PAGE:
I am Sam Vaknin, and I am the author of Malignant Self-Love, Narcissism Revisited.
Narcissists are like children in many senses. For instance, they possess magical thinking. They believe that they are omnipotent or powerful, omniscient or knowing, and omnipresent, everywhere.
Narcissistic immunity is the narcissist's erroneous feeling that he is immune to the consequences of his actions, that he will never be affected by the outcomes of his own decisions, opinions, beliefs, deeds and misdeeds, that his acts in action or membership of a certain group have no meaning, no consequences, that he is above reproach, above punishment, though not above being feared and being notorious, and that magically he is protected and will miraculously be saved at the last moment.
What are the sources of this fantastic misappraisal of situations and chains of events?
Well, the first and foremost source is of course the false self. The false self is constructed as a childish response to abuse and trauma.
The false self is possessed of everything that the child wishes he had in order to retaliate – power, wisdom, magic, all of them unlimited and instantaneously available to the child.
The false self, this Superman, is indifferent to abuse and punishment. It shields the vulnerable true self of the narcissist from the harsh realities experienced by the child.
This artificial, maladaptive separation between a vulnerable but not punishable true self and a punishable but invulnerable false self is a very effective mechanism. It isolates the child from an unjust, capricious, emotionally dangerous world, but at the same time it fosters a false sense of nothing can happen to me because I am not here, I cannot be punished because I am immune.
The second source of this sensation of immunity has to do with a sense of entitlement possessed by every narcissist.
In his grandiose delusions, the narcissist is sui generis, unique, a gift to humanity, a precious, fragile object.
Moreover, the narcissist is convinced both that his uniqueness is immediately discernible and that it gives him special rights in society.
The narcissist feels that he is shunted by some cosmological law pertaining to endangered species. He is convinced that his future contribution to humanity should and does exempt him from the mundane. He should be exempt from daily chores, boring jobs, recurrent tasks, personal exertion, orderly investment of resources and efforts, and even aging and death.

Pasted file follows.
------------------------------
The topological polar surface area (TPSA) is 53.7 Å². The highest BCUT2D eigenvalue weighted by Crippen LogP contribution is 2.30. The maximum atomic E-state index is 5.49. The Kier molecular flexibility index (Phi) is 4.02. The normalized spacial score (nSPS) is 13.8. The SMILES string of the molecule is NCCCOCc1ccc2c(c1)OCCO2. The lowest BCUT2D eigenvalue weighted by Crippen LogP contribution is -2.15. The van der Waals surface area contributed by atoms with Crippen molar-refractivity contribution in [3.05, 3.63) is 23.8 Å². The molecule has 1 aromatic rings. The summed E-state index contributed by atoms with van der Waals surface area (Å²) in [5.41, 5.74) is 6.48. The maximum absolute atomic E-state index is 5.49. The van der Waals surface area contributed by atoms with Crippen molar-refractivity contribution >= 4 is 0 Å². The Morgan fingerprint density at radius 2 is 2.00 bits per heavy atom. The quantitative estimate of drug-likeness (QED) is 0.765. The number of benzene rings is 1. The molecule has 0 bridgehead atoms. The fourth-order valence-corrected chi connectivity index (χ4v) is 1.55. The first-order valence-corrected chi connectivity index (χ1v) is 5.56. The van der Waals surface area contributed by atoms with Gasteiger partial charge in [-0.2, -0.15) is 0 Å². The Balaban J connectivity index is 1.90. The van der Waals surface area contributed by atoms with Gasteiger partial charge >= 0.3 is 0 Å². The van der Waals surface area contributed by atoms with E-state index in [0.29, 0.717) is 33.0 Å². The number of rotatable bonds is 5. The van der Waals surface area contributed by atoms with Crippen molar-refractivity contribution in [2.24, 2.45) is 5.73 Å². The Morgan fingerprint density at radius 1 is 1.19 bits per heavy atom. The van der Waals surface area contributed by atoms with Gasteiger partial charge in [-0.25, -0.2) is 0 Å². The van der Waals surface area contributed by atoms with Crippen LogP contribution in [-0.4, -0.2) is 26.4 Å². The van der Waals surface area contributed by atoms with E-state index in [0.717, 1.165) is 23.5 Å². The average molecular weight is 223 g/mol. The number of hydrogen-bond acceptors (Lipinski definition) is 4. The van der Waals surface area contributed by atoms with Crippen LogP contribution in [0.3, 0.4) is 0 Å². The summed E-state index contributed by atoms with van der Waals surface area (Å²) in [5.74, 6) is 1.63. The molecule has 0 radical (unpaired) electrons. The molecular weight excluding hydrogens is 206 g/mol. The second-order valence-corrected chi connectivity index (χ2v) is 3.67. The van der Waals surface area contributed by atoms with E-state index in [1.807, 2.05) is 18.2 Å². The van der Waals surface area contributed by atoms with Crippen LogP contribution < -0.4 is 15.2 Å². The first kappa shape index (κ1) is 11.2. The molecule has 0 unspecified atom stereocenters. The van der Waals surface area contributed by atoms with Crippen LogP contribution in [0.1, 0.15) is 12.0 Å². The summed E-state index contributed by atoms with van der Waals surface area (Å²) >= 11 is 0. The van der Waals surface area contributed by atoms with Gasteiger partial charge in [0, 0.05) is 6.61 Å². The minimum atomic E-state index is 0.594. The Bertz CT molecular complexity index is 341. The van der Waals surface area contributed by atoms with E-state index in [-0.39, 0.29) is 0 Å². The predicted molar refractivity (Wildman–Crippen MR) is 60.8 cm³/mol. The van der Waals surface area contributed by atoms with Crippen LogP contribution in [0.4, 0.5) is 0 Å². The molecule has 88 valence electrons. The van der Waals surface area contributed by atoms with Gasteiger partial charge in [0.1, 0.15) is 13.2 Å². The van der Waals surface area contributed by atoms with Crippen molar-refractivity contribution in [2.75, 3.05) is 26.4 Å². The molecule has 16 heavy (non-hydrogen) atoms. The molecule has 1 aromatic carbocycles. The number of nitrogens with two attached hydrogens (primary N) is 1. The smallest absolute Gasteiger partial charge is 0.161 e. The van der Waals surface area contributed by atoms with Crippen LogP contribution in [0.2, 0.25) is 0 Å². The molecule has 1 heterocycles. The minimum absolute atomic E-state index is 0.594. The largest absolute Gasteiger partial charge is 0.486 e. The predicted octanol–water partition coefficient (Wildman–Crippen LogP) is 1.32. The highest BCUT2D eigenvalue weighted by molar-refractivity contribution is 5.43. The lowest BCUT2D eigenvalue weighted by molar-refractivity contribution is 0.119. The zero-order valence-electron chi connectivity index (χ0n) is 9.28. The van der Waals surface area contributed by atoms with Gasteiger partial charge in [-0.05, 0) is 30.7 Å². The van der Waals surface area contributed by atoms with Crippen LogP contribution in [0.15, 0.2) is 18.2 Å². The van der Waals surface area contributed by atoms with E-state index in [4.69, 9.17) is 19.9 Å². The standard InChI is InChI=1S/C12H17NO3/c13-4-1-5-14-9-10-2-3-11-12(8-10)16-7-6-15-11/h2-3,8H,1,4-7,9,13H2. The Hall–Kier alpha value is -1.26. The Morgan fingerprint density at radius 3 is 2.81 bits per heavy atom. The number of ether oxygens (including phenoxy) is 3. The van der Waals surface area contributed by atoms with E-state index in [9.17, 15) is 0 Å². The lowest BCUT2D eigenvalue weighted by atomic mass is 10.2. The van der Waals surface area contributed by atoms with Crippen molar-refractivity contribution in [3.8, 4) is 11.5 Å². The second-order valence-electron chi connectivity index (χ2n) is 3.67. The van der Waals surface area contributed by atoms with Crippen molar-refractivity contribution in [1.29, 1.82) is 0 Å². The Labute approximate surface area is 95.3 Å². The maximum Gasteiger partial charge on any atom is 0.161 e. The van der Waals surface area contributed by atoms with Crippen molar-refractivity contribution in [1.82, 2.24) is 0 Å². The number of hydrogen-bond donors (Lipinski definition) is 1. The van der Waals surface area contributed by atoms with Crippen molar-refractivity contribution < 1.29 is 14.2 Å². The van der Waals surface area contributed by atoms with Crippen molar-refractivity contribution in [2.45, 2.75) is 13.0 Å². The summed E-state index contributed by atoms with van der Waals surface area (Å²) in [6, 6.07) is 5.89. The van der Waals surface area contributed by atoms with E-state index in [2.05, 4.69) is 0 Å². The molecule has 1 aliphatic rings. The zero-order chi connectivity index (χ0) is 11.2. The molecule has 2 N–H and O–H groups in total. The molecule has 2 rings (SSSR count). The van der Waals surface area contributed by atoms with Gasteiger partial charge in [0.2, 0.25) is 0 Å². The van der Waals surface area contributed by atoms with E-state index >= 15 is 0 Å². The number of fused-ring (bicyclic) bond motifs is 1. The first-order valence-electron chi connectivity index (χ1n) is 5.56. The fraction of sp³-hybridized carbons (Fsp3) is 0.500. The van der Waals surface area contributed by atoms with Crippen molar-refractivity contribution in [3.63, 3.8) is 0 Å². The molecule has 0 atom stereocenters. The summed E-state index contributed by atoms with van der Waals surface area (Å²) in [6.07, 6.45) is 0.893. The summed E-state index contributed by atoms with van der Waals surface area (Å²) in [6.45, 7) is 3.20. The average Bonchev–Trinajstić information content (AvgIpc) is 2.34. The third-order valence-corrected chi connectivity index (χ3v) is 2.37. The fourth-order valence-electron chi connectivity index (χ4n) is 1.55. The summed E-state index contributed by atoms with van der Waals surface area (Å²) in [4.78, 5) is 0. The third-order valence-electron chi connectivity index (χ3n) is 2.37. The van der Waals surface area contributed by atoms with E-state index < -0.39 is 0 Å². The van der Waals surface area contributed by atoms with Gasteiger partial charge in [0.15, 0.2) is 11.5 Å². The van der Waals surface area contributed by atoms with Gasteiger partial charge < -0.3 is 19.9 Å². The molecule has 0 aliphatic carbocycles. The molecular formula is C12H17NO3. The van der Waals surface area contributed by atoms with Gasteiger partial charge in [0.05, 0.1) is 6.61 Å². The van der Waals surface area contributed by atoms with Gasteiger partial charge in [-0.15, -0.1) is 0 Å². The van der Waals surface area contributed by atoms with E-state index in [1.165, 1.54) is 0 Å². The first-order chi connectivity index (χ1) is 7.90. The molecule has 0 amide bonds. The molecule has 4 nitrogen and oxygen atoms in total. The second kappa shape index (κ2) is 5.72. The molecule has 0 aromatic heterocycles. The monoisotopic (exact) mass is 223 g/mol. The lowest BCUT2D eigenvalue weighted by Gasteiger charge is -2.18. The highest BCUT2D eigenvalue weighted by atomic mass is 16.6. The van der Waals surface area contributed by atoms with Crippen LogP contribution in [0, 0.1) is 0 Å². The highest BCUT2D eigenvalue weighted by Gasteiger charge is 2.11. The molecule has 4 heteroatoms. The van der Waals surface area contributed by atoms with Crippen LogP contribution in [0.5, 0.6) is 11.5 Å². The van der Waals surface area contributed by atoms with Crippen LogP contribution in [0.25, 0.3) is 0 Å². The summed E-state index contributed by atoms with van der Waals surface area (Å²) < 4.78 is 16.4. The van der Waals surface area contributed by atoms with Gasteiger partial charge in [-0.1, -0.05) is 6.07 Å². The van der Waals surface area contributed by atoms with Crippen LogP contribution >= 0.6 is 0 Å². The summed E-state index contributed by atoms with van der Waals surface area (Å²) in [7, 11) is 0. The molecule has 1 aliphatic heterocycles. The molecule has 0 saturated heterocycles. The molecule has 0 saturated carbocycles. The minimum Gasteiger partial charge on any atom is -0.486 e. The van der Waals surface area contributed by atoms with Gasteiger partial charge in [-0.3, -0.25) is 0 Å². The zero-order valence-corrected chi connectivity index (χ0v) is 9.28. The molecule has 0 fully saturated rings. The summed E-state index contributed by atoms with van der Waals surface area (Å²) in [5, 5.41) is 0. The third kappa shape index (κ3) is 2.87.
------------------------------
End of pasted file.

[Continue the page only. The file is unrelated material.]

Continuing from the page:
The narcissist feels entitled to special treatment, high living standards, constant and immediate catering to his ever shifting needs, the avoidance of the mundane and the routine, an absolution of his sins, fast track privileges to higher education or in his encounters with bureaucracy.
Punishment is for ordinary people where no great loss to humanity is involved.
Narcissists feel that they are above the law.
The third source of this feeling of immunity has to do with the narcissist's ability to manipulate his human environment.
Narcissists develop their manipulative skills to the level of an art form because that is the only way they could have survived their poisoned and dangerous childhood by manipulating their environment.
Yet they use this gift long after its expiry date, long after it's no longer needed.
Narcissists are possessed of inordinate abilities to charm, to convince, to seduce, to persuade. They are gifted orators and great thespians.
In many cases, they are intellectually endowed. They put all these endowments to the limited use of obtaining narcissistic supply with startling results.
They become pillars of society and members of the upper class, the foundation of the community. They mostly do get exempted many times by virtue of their standing in society, by virtue of their charisma, their ability to find willing scapegoats.